The plot is as follows: Picking up a solid nine years after the events we saw in 2001, 2010 reveals that in the time since not a whole lot has really changed. Indeed not only is the Discovery still in the cosmos near a moon of Jupiter’s known as Europa, but it is still afloat and HAL is still aboard albeit gathering dust like the rest of the ship due to being disconnected by Dave Bowman shortly before his historic voyage. One thing that has changed however is that the monolith that we last saw on the Moon has in the time since been brought to Earth where teams of scientists have looked over every possible inch of it and yet are still no closer to figuring anything out about it than they were when it was first discovered nine years ago. Oh and there is one other thing I guess I should mention. That being that both the USSR and the USA are both trying to get a manned missions back out to Jupiter in the hope of both investigating the monolith that is there as well as seeing what went wrong with the Discovery mission. However we soon see that, in a moment of incredible diplomatic skill, politicians from both countries are able to come to an agreement that will permit a trinity of American scientists consisting of Dr. Heywood Floyd who is the former top dog at the American space agency and who puts a lot of the blame for why the Discovery mission went south on himself, an engineer named Walter Curnow who was one of the primary designers of the Discovery, and a Dr. Chandra who was the main genius behind the infamous AI that we know as HAL to board a Russian vessel known as the Leonov to head out to investigate and help to access Discovery’s data banks alongside the commander of the ship, a Tanya Kirbuk, and her crew. Yet despite the rocket-high tension between their two countries that currently exists on Earth, it isn’t long before a series of surreal events and circumstances start to occur. Events that if the two crews wish to make it through in one piece will see them trying to learn how to work together as well as see the tenuous bonds of trust and friendship that form as a result prove to be potentially impactful not just on a global level, but also a universal level as well.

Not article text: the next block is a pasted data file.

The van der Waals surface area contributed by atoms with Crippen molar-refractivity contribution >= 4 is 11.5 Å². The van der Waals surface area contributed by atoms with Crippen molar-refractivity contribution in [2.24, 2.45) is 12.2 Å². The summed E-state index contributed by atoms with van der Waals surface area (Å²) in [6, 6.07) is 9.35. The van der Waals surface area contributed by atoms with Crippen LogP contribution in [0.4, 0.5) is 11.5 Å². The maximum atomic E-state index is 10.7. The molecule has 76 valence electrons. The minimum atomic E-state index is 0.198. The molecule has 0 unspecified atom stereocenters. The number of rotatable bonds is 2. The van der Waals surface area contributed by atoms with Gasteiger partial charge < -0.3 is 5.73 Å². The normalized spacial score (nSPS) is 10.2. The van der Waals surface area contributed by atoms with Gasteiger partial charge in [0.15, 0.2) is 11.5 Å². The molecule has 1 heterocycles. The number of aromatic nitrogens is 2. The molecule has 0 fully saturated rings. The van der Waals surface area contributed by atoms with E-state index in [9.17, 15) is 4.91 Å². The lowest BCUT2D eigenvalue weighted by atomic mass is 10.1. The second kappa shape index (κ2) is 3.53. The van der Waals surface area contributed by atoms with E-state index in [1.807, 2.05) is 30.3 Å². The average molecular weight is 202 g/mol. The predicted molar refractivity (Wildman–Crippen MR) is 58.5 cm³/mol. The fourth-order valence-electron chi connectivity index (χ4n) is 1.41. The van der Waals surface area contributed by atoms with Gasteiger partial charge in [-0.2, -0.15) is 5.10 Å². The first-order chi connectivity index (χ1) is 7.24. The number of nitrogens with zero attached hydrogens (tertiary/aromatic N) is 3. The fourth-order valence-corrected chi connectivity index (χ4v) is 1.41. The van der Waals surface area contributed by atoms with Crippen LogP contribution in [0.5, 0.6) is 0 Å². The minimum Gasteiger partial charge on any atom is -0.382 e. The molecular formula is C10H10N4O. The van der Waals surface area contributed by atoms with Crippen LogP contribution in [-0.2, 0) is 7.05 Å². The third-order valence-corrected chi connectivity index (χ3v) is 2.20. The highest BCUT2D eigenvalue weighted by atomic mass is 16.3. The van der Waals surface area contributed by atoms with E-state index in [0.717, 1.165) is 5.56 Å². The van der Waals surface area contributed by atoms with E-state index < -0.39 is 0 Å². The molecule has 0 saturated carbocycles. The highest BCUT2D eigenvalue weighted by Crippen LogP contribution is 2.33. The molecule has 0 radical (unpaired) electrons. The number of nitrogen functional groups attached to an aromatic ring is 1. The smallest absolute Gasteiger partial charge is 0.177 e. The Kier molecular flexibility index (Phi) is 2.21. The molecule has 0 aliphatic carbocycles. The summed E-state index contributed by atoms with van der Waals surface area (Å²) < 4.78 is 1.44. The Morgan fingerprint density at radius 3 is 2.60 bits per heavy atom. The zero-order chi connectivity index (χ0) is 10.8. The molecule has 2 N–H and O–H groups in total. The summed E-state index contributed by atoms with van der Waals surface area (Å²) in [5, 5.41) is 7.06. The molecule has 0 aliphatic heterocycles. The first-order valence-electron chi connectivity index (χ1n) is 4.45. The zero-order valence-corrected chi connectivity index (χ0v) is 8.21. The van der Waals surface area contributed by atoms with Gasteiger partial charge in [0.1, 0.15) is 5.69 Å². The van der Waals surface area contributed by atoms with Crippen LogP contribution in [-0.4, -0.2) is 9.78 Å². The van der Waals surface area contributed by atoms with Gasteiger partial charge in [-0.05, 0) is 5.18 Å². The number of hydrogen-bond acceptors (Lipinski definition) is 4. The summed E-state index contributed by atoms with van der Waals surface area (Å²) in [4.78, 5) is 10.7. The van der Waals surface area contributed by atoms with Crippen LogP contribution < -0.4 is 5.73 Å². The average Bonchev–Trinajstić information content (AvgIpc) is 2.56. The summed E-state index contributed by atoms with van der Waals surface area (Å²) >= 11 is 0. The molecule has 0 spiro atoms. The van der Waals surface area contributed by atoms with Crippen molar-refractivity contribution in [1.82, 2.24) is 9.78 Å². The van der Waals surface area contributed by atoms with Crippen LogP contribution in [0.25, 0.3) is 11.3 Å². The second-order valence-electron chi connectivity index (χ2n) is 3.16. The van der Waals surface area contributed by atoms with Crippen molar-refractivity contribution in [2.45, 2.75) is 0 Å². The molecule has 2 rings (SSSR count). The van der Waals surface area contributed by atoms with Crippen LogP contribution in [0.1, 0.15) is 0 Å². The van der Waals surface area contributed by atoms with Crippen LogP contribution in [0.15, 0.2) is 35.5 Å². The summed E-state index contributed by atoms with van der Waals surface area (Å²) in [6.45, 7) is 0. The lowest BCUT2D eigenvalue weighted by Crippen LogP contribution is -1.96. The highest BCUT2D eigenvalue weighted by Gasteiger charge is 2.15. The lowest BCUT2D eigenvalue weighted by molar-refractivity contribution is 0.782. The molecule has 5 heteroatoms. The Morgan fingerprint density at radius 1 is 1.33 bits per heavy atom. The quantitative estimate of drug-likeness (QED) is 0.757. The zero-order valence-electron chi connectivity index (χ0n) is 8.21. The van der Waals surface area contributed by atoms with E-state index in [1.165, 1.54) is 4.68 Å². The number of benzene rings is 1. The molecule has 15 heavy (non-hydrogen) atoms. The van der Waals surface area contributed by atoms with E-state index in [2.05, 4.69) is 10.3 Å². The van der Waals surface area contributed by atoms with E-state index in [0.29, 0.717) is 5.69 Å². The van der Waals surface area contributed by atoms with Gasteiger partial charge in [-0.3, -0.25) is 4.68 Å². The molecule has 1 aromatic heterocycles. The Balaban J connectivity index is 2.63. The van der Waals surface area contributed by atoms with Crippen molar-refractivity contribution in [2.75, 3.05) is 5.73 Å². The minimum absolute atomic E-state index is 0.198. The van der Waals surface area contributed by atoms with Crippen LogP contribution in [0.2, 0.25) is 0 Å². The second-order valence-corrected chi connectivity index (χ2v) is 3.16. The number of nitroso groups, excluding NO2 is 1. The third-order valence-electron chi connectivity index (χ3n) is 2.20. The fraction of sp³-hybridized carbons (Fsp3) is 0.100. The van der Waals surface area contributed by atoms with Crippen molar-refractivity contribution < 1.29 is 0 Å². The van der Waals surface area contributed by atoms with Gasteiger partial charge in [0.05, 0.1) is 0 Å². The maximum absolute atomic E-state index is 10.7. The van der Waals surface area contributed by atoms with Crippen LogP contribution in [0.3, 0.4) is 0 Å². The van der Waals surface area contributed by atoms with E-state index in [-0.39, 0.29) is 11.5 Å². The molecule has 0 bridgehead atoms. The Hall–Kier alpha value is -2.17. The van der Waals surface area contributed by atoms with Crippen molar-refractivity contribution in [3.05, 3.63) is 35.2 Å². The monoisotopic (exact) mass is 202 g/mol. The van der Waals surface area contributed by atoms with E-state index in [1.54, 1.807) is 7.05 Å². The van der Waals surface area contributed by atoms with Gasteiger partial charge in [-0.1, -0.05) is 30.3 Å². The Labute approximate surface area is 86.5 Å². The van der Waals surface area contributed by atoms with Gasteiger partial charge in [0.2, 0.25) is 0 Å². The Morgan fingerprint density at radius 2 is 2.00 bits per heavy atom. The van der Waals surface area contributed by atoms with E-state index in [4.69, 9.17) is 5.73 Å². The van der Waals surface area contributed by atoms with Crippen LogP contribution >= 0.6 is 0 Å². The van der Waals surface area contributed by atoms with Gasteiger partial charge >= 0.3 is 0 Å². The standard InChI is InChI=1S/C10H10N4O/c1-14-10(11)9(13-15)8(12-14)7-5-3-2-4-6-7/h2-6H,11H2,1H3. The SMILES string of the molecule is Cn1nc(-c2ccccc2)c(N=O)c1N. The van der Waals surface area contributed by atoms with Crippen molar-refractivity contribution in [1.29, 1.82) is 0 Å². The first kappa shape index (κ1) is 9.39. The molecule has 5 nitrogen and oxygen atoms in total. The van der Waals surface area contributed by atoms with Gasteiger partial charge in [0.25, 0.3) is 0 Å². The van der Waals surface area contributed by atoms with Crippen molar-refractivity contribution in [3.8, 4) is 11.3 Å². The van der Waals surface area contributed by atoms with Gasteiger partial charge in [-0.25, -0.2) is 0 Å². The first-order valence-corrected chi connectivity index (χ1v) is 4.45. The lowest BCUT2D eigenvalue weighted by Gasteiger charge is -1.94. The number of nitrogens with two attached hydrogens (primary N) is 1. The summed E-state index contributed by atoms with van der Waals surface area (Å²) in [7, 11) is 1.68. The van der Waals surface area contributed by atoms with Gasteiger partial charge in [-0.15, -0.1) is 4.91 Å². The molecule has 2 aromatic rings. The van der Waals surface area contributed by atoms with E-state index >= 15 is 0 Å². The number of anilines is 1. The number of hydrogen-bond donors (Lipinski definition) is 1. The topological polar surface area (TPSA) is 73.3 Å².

Now right off the bat, it should be noted that whilst this slice of cinema does resolve a few lingering questions you may have had from 2001 it does not go around and solve every single one of them. Indeed not only do we not get a clear answer on just what the heck the star child is, but it also still isn’t made clear just how responsible Floyd may be for HAL going wacko. With that in mind, it should be noted that this slice of cinema also doesn’t really try to pose any new questions and it also concludes with a message of peace that proves to be quite the odd contradiction from the first film showing that the monolith’s influence led to primitive man first engaging in violent behaviors. It is with that in mind that perhaps the biggest flaw found in this slice of cinema from a creative perspective is to utilize the Cold War in the background of the narrative. Yes I suppose this was hinted at in the first film and yes it might have been an attempt to make this relatable for 80s movie goers, but this subplot that runs pretty consistently throughout the film now seems a bit unnecessary. No the film’s director can hardly be faulted for not knowing what the future would hold. Nevertheless the fact still remains that by putting a focus on what were “current events” manages to make this slice of cinema seem sadly antiquated in comparison to the timeless quality of the original. Fortunately, in terms of work being done behind the camera it’s not all doom and gloom. For starters, a lot of the sequences in this slice of cinema that take place in outer space are actually not terrible by any means. Along with that, we see that even though Kubrick’s slow and steady pace has been switched out with a more kinetic pace, this slice of cinema is by no means a mile a minute. Indeed there is quite a bit in the way of exposition which must be delivered and in that regard there are quite a few moments of dialogue that I thought were actually quite clever. Along with that, it should be noted that the work from the visual effects department might not be on the level as the work from 2001, but is by no means sloppy either with perhaps the best example being how phenomenally well this film’s visual effects crew was able to recreate the Discovery even in the face of Kubrick destroying all the models and whatnot of it from the first film. Finally, when looking at this film in regards to the work done by the sound and music departments, I can safely say that Hyams’ take is a complete 180 from what Kubrick did. Indeed in this film space is no longer a place where no one can hear you scream, but a place you sometimes wish noises would just cease every once in a while. Finally, it’s also worth pointing out that, with the exception of the iconic “Also Spoke Zarathustra”, Hyams makes the brilliant choice to give this slice of cinema an original score instead of doing what Kubrick did and incorporate classic music which was honestly the best choice possible since any other options would have just felt like they were trying to fruitlessly emulate the first film.